When robot Roz opens her eyes for the first time, she discovers that she is alone on a remote, wild island. She has no idea how she got there or what her purpose is–but she knows she needs to survive. After battling a fierce storm and escaping a vicious bear attack, she realizes that her only hope for survival is to adapt to her surroundings and learn from the island’s unwelcoming animal inhabitants.

As Roz slowly befriends the animals, the island starts to feel like home–until, one day, the robot’s mysterious past comes back to haunt her.

At the heart of this story is the unlikely way in which Roz comes to become a mother to Brightbill: first as a caretaker to the solitary egg she is able to rescue, and then to the duckling who emerges and demands both love and guidance. Is a robot capable of either? Well, Roz discovers that she is capable of that and so much more, and in doing so she becomes a character we grow to love as well.  Brown’s illustrations grace the book perfectly, adding just the visuals the reader needs to help imagine the world of the book. Here’s a fascinating  post Peter Brown wrote about what moved him to write “a robot nature story”.   I imagine many wonderful classroom conversations about the lessons learned from Roz and her fellow island dwellers.


I chanced upon A Hound’s Holiday at an art show, and fell in love with this charming holiday story, written in verse by Kim Spensley.  Old Bowser the dog is left at home while his family pack their sleigh with holiday fare and drive off through the snow to share a holiday feast.  But Bowzer will not be left aside so easily, and he manages to free himself and gallop off through a New England winter in search of his family…and the feast. Heather Bellanca’s enchanting scratchboard artwork brings warmth and delight to each page, and add just the kind of Christmas season nostalgia one always looks for at this time of year.  A treasure of a book!

Nonfiction Wednesday:The First Step & The Great Gift

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Join the Nonfiction Picture Book Challenge 2016 hosted by Alyson Beecher @ Kid Lit Frenzy.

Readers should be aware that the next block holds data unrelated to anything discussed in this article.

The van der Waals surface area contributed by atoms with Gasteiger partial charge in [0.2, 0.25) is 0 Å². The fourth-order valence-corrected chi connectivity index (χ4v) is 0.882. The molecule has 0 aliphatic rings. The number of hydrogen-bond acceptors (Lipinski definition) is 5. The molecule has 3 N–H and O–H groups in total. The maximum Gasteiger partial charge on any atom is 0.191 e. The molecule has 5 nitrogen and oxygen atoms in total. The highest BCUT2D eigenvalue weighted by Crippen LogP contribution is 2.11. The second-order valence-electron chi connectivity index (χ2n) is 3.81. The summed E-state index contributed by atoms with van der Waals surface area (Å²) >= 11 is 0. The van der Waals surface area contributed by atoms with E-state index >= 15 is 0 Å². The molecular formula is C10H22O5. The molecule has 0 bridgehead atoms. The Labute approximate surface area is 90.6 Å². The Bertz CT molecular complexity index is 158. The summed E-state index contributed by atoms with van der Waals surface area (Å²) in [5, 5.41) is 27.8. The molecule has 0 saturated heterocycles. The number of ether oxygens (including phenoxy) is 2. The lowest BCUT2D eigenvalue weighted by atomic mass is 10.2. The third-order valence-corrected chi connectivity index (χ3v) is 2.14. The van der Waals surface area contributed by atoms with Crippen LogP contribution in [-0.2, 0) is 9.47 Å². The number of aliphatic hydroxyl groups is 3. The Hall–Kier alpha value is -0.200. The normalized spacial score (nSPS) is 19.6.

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The march toward justice is a long, twisting journey. Three steps forward, one step back.  One step forward, three back. Laws change and the march moves forward.  People resist change, and the march slows to a standstill, waiting for a better time.  Then, at last, ideas have changed enough and people have changed enough.  Finally, the march cannot be stopped.

I read this passage, from Susan E. Goodman’s picture book The First Step: How one Girl Put Segregation on Trial, with a sad sense of deja vu, because this is where we seem to be as a nation at this very moment, once again.  Sarah Roberts fought for the right to attend her neighborhood school in 1847 and lost;   and then came a better time, so that Linda Brown could fight the same fight in 1950, and win – the march moved forward.  It is important for us to read this story with our students now to remind ourselves that the fight for social justice is one that we can never step away from: there is always resistance to change, but we must move forward.

E.B. Lewis’ beautiful paintings set the scene for these parallel stories:

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Another timely book, is Their Great Gift: Courage, Sacrifice, and Hope in a New Land by John Coy, with photographs by Wing Young Huie:

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This is a sparely written but eloquent photo essay into the sacrifices people make for their families in bringing them into the United States in search of a better life.

They kept going day after day

so we’d have choices they didn’t have.

We read this in class today, in order to reflect upon what we are as a nation of immigrants many of  whom sacrificed their presents for their children’s futures.  Each photograph told such a rich story, and allowed for deep conversations.